After graduation from Yale, Bush embarked on a career in the oil industry of West Texas. He followed in the footsteps of his father, Prescott Bush, who was elected a Senator from Connecticut in 1952. Bush served two terms as a Representative to Congress from Texas. Twice he ran unsuccessfully for the Senate. Then he was appointed to a series of high-level positions: Ambassador to the United Nations, Chairman of the Republican National Committee, Chief of the U. S. Liaison Office in the People's Republic of China, and Director of the Central Intelligence Agency.
In 1980 Bush campaigned for the Republican nomination for President. He lost, but was chosen as a running mate by Ronald Reagan. In 1988, Bush won the Republican nomination for President and, with Senator Dan Quayle of Indiana as his running mate, he defeated Massachusetts Governor Michael Dukakis and Senator Lloyd Bentsen in the general election.
President Bush sent American troops into Panama to overthrow General Manuel Noriega, who was threatening the security of the canal and the Americans living there. Noriega was brought to the United States for trial as a drug trafficker.
In 1990, when Iraqi President Saddam Hussein invaded Kuwait, then threatened to move into Saudi Arabia, Bush rallied the United Nations, the U. S. people, and Congress and sent in 425,000 American troops. They were joined by 118,000 troops from allied nations. After weeks of air and missile bombardment, the 100-hour land battle dubbed "Desert Storm" routed Iraq's million-man army from Kuwait.
But at home, Bush was unable to win the war against a faltering economy, rising violence in inner cities, and continued high deficit spending. In 1992 he lost his bid for reelection to Bill Clinton.
Bush celebrated the milestone of his 85th birthday in June 2009 with a tandem parachute jump over his New England hometown of Kennebunkport, Maine.
Bush, George W.:
George W. Bush was the 43rd President of the United States. Bush is the eldest son of President George H.W. Bush and was sworn into office on January 20, 2001. He went on to serve for two terms after being re-elected in November 2, 2004. Before becoming President, he served as the 46th Governor of the State of Texas from 1995 to 2000.
President Bush was born July 6, 1946, in New Haven, Connecticut but grew up in Midland and in Houston, Texas, after his parents decided to move there in 1948. He received a bachelor's degree in history in 1968 from Yale University and then served as a pilot in the Texas Air National Guard. President Bush went on to attend Harvard Business School and received a Master's of Business Administration in 1975. He returned to Texas to begin a career in the energy business.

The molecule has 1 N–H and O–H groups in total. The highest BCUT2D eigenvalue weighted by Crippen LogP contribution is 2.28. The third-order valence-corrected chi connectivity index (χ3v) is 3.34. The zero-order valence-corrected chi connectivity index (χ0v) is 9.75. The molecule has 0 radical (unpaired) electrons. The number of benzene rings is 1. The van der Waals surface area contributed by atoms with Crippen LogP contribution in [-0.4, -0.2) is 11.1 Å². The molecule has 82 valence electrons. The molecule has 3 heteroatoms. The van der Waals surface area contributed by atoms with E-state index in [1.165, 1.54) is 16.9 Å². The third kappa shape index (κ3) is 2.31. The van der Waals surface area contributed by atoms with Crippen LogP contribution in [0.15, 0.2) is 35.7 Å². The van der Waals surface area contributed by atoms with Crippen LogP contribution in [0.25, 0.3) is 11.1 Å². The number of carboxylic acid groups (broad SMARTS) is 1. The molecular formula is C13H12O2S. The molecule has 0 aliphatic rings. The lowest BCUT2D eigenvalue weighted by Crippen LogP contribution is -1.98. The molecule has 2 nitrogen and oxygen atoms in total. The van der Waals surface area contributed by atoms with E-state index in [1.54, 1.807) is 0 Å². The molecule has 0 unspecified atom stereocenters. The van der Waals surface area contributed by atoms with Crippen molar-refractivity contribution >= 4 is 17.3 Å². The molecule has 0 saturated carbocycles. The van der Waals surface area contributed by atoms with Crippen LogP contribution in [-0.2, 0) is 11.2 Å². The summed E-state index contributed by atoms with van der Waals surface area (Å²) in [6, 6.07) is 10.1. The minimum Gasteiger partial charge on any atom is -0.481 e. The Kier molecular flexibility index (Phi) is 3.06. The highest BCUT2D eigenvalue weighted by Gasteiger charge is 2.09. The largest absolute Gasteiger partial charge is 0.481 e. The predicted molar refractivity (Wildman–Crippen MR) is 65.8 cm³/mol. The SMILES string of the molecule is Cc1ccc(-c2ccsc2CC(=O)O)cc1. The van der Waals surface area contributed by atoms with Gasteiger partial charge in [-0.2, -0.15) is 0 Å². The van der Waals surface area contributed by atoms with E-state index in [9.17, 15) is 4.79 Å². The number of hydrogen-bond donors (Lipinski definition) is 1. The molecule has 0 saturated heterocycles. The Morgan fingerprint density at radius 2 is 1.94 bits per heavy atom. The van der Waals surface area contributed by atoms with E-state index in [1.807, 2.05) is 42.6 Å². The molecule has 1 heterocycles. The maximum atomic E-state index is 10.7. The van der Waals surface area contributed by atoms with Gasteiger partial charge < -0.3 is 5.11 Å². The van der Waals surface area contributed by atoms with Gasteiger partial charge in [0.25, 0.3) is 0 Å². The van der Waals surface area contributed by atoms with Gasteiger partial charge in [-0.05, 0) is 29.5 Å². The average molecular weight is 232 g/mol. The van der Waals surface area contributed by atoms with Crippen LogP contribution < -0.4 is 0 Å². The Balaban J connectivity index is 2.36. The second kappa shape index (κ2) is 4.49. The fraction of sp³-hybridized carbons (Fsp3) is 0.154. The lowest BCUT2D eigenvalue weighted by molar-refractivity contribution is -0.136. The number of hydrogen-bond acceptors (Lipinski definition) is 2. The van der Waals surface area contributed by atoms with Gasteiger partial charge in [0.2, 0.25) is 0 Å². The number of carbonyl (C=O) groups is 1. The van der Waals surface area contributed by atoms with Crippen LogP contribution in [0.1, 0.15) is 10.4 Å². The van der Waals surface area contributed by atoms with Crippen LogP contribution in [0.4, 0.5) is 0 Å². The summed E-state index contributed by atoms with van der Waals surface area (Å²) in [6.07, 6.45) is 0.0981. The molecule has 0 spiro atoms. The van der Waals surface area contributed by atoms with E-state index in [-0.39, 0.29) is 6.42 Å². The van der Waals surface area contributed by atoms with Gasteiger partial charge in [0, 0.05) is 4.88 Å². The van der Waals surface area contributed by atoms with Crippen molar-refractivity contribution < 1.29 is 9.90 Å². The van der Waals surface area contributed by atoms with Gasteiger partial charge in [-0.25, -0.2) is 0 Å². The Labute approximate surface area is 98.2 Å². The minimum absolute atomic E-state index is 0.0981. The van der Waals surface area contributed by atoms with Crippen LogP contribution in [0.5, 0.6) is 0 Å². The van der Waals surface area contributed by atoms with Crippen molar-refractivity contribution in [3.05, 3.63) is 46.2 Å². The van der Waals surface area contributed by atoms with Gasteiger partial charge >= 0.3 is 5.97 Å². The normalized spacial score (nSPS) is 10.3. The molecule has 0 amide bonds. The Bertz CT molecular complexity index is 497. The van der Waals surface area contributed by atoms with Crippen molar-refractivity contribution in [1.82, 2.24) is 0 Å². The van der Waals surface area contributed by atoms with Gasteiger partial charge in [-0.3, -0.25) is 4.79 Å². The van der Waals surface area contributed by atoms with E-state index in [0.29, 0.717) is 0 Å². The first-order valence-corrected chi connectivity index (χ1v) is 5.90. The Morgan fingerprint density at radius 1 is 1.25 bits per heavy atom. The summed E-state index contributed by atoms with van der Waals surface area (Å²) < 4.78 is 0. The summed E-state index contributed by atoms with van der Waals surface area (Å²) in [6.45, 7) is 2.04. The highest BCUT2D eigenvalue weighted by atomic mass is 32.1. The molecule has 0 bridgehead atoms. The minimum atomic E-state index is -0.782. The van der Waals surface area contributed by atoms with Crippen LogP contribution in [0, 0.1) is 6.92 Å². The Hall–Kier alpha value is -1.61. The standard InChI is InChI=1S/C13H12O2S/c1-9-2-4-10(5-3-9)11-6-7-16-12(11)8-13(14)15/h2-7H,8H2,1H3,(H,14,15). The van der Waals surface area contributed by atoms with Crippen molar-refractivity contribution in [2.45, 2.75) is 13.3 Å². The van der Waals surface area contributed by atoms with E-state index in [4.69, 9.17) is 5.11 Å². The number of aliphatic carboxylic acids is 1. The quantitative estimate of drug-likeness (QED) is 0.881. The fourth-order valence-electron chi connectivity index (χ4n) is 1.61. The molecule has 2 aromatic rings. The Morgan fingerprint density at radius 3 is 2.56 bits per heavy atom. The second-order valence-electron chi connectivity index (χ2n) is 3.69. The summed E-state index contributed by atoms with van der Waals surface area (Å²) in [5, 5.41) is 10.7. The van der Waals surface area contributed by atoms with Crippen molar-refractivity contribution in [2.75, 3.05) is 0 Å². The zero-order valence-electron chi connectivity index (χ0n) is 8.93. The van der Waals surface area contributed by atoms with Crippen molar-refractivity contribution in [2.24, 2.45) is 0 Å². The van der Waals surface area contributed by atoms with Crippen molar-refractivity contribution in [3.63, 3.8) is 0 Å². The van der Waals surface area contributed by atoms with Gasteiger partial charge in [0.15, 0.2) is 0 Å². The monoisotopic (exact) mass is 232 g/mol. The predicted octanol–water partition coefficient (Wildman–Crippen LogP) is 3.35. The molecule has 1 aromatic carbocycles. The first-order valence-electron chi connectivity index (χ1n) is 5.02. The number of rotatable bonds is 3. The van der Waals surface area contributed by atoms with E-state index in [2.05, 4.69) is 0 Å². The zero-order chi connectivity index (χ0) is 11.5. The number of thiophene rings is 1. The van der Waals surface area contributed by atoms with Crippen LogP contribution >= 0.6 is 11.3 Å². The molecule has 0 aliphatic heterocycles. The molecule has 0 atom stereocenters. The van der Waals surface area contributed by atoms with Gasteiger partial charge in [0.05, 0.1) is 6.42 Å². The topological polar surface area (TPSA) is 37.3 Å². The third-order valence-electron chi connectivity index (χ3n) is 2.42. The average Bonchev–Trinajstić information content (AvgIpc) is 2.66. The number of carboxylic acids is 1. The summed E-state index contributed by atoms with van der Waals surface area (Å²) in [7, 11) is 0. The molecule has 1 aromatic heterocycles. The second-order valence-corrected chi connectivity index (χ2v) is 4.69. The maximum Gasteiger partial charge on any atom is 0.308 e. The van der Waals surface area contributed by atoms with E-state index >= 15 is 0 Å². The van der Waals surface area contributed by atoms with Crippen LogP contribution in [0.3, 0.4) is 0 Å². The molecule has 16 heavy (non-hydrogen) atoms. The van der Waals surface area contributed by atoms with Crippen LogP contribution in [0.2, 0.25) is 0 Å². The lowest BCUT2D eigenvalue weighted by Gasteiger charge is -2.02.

In 1978, he ran for his public office, to represent Texas in the House of Representatives, but lost to Kent Hance by a 6 percent margin. He then returned to the oil and gas industries until 1986, when he moved to Washington D.C., to work as a campaign adviser on his father's successful 1988 Presidential campaign. Soon after, he assembled a group of partners that purchased the Texas Rangers baseball franchise in 1989.
President Bush went back to the political scene in 1991, when his father asked him to be an advisor during the 1992 Presidential campaign. Following his father's defeat, President Bush sought to become Governor of Texas, and on November 8, 1994, he narrowly defeated Democratic incumbent Governor Ann Richards. President Bush was re-elected November 3, 1998, and was the first governor to win back-to-back four year terms in the history of Texas.
In August 2000, President Bush won the Republican nomination for president with Dick Cheney as his running mate. He went on to win the Presidency after a close and controversial election that was not decided for more than a month. Vice President Al Gore and Joseph Lieberman won the popular vote, but Bush and Cheney received a majority of the electoral votes. On December 13, 2000, the Supreme Court ruling reversed a Florida Supreme Court decision to recount votes, and Gore conceded the election to Bush the next day. President Bush and Cheney won re-election in 2004 against Democrats John Kerry and John Edwards.
In 2001, President Bush won passage of a sweeping plan he called "the cornerstone of my administration:" the establishment of the No Child Left Behind Act, aimed at improving student performance, teacher quality, and to impose national standards. He also implemented free trade agreements with more than a dozen nations. But Bush's presidency was largely shaped by the events of September 11, 2001, when nearly 3,000 people were killed by terrorists striking on American soil. Within days, Bush named Osama bin Laden as the culprit and in October 2001 launched a war on terror, beginning in Afghanistan. He established new institutions beginning with the Department of Homeland Security, while reforming and reorganizing the way intelligence agencies communicated with each other and the federal government. Bush's public approval ratings dropped significantly during his second term in the wake of his administration's shifted the focus of the war to Iraq, because of its response to Hurricane Katrina in 2005, and as the economic crisis led to a global recession in 2008.
President Bush is married to former teacher and librarian Laura Bush, who he wed in 1977; they have twin daughters, Jenna and Barbara.